The history of contraception becomes even more outrageous when you hear that Native American women attempted to steam sperm out of their vaginas using a special kettle. Allegedly, seawater, vinegar, lemon juice and other acidic liquids were all tried in order to stop that bun in the oven from growing.
6. Blacksmith's water

We never imagined the ancient Greeks to be that resourceful with recycling, but it turns out we were wrong. In the olden days, they apparently used to drink the water that blacksmith's used to cool materials, believing that the exposure to lead would prevent pregnancy. Amazingly this practice is said to have continued until around World War I. After being exposed to lead so often, this is when they most likely discovered that pregnancy was the least of their worries.

7. Hanging testicles

Trying to have sex nowadays with a pair of weasel balls attached to your leg would do one thing and one thing only: completely and utterly kill the mood. Even with rose petals, champagne and Marvin Gaye's Let's Get It On playing, there's simply nothing that's going to save that. But people living in medieval times were troopers and this is apparently exactly the way they attempted to stop unwanted pregnancy. Testicles are a popular theme in the world of birth control, with the 16th century Canadians grinding up beaver balls into a fine powder, adding it into a potent moonshine mix and downing it to halt any unwelcome surprises.

8. Gold and silver diaphragms

Gold and silver diaphragms sounded like a great idea back in the day. But the method of creating a gold or silver thimble that covered a woman's cerxic unfortunately wasn't as inspired as it sounds. In fact, it was pretty disastrous. This method of contraception had a habit of giving sexually active young ladies toxic shock syndrome, unusual discharge and infections. Not to mention they often fell out during sex and would end up in pregnancy.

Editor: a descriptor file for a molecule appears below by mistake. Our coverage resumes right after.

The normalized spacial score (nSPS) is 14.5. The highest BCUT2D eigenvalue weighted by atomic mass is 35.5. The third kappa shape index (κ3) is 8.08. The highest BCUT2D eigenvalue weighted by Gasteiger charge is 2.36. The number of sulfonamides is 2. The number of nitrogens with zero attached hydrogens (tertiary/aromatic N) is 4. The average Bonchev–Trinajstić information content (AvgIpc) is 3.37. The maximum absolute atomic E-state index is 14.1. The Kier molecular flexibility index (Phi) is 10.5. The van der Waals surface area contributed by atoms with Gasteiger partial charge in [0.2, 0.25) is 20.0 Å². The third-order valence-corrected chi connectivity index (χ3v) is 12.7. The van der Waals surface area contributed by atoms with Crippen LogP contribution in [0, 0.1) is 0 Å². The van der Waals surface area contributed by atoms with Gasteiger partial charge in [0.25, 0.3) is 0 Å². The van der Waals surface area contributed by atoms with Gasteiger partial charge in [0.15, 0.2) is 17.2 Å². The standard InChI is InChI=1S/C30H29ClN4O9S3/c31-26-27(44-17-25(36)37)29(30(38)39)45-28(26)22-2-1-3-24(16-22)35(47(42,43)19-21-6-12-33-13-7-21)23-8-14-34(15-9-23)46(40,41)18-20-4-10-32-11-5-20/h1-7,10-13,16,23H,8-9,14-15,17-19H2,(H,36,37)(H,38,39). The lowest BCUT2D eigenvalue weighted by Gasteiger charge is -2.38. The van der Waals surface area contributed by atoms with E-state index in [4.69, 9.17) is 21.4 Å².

The history of contraception tells us that a lot of people got pregnant

9. Mercury

This one sounds a little out there, but hey, if people tried swinging testicles and steaming, they probably tried this. According to the history of contraception, around about 900 BC, Chinese birth control experts advised women to swallow 16 tadpoles fried in quicksilver (mercury) immediately after sex, assuring them that it would stop them from getting pregnant. They were right, no babies were made - but this was because many women became sterile after using the ill-advised method. And they were the lucky ones; others were left with damage to their kidneys, liver and other major organs, with others dying.

10. Crocodile Poo

The Egyptians were famous for mummification and pulling brains out of their noses, so of course they would believe that crocodile dung was the answer to all of their problems. Apparently pre-love making, the woman would put it up her vagina. Because nothing really says sexy like animal poo ...

So, hands up if you think old age forms of contraception were downright barmy. Although, you could always argue that the people of the past had to go through kooky birth control methods for us to have the safe practices we have today. In that case, we owe the horny people of the past big.